Significant leaks: Intel working on true 3D packaging and Raja wants to enter dGPU "with a bang"

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EXCellR8

Diamond Member
Sep 1, 2010
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#27
NVIDIA definitely needs to be knocked down a few pegs; AMD isn't going to be the one to do it as we all know already. Intel certainly has the resources and funding to take on the green team but, like so many others, I'm skeptical that they'll be able to deliver a solid product right out of the gate. You never know though.
 

moinmoin

Senior member
Jun 1, 2017
918
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#28
With Raja on board, Arctic Sound has been "split into two", with the second side of the coin being the gaming market. He is said he wants to "enter the market with a bang".
Is this "Poor Volta" Raja that we are talking about?
That's exactly what came to my mind when reading the above quote. I sure hope Raja's bullish attitude results in a competitive product instead a bizarre ad.
 

moonbogg

Diamond Member
Jan 8, 2011
9,759
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#29
I don't think Intel will aim high enough for their first gaming card. I expect a low end solution, like an upgrade card to replace an APU's graphics or something like that. Probably cost like $100. I don't expect them to actually impress anyone with their big bang market entry. That's the practical side of me.
The hopeful side is very excited and I'd absolutely LOVE to have a badass, high end Intel GPU to match whatever sick new 8 core CPU I buy from them for a future gaming rig. I like matching stuff and I'd love to go Intel for both CPU and GPU. I'd use blue themed décor and skulls everywhere. Like RGB skulls and stuff. BRING IT ON INTEL! Come on Raja! Don't blow it man. Push them HARD and make it happen!
 

witeken

Diamond Member
Dec 25, 2013
3,868
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#30
I don't think Intel will aim high enough for their first gaming card. I expect a low end solution, like an upgrade card to replace an APU's graphics or something like that. Probably cost like $100. I don't expect them to actually impress anyone with their big bang market entry. That's the practical side of me.
The hopeful side is very excited and I'd absolutely LOVE to have a badass, high end Intel GPU to match whatever sick new 8 core CPU I buy from them for a future gaming rig. I like matching stuff and I'd love to go Intel for both CPU and GPU. I'd use blue themed décor and skulls everywhere. Like RGB skulls and stuff. BRING IT ON INTEL! Come on Raja! Don't blow it man. Push them HARD and make it happen!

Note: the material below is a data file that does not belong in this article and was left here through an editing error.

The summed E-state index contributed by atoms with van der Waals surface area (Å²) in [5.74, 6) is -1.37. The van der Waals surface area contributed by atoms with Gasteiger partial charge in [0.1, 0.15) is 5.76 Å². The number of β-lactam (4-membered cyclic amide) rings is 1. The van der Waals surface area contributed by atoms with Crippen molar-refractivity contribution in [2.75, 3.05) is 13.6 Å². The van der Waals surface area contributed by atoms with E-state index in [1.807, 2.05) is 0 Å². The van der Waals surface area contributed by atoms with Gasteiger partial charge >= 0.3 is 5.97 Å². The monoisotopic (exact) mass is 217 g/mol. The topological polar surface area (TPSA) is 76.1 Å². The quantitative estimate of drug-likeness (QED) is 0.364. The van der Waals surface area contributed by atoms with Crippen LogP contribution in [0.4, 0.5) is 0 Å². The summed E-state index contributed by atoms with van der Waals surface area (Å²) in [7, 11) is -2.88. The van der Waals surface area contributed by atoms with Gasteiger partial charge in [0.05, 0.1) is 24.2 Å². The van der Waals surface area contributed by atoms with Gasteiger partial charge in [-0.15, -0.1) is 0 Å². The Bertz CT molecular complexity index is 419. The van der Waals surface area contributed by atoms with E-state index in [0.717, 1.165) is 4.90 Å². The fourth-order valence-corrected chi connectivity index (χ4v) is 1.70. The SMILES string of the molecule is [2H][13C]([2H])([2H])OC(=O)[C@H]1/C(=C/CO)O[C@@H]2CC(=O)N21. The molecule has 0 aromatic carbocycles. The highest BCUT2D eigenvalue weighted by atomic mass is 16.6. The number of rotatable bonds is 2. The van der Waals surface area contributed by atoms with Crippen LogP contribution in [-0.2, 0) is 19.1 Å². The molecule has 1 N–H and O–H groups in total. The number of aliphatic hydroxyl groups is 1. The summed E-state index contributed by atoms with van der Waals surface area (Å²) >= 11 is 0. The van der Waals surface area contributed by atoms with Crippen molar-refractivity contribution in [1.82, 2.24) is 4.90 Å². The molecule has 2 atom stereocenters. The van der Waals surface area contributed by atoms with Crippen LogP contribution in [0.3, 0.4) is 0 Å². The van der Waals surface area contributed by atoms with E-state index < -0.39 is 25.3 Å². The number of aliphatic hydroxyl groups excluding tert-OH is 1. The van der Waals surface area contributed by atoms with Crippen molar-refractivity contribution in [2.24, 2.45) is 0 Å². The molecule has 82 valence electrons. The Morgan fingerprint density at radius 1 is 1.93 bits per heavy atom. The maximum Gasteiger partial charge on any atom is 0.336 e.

From the press release:
Koduri will expand Intel’s leading position in integrated graphics for the PC market with high-end discrete graphics solutions for a broad range of computing segments.
@Arachnotronic many people still in doubt!
 

moonbogg

Diamond Member
Jan 8, 2011
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#31
^ Well, when intel says, "high-end discrete graphics solutions", I interpret that to actually mean, "high end when compared only to the usual warm sick we spew on people with our weak integrated solutions". That's surely what they mean by "high end". Its only high end in a vacuum, right? As in only when compared to what intel has in the market right now. Heck, any low end graphics card is high end compared to their integrated stuff.
So you see, this is all about reading between the lines and realizing that Intel is likely making products that Best Buy customers may consider "high end" when compared to the other word processors in the PC isle. Sorry but this is my honest expectation. I WANT much better. I did not choose to think this way. My opinion has been formed by external events that are out of my control, therefor, my opinion is out of my control. If Intel makes a good GPU that gamers actually want, then my opinion will swiftly change, and that will also have been out of my control.
 

mindless1

Diamond Member
Aug 11, 2001
4,645
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#32
The hopeful side is very excited and I'd absolutely LOVE to have a badass, high end Intel GPU to match whatever sick new 8 core CPU I buy from them for a future gaming rig.
Forget gaming, there's no way Intel is going to invest in that level of driver support.
 

jpiniero

Diamond Member
Oct 1, 2010
6,577
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#33
Forget gaming, there's no way Intel is going to invest in that level of driver support.
Yeah, that's the biggest issue right now with Intel's IGP gaming - the lack of driver optimization (cheats).
 

itsmydamnation

Golden Member
Feb 6, 2011
1,862
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#34
Yeah, that's the biggest issue right now with Intel's IGP gaming - the lack of driver optimization (cheats).
But if we build a sea of x86 cores we wouldn't need driv......... oh wait..........
 

moonbogg

Diamond Member
Jan 8, 2011
9,759
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#35
Forget gaming, there's no way Intel is going to invest in that level of driver support.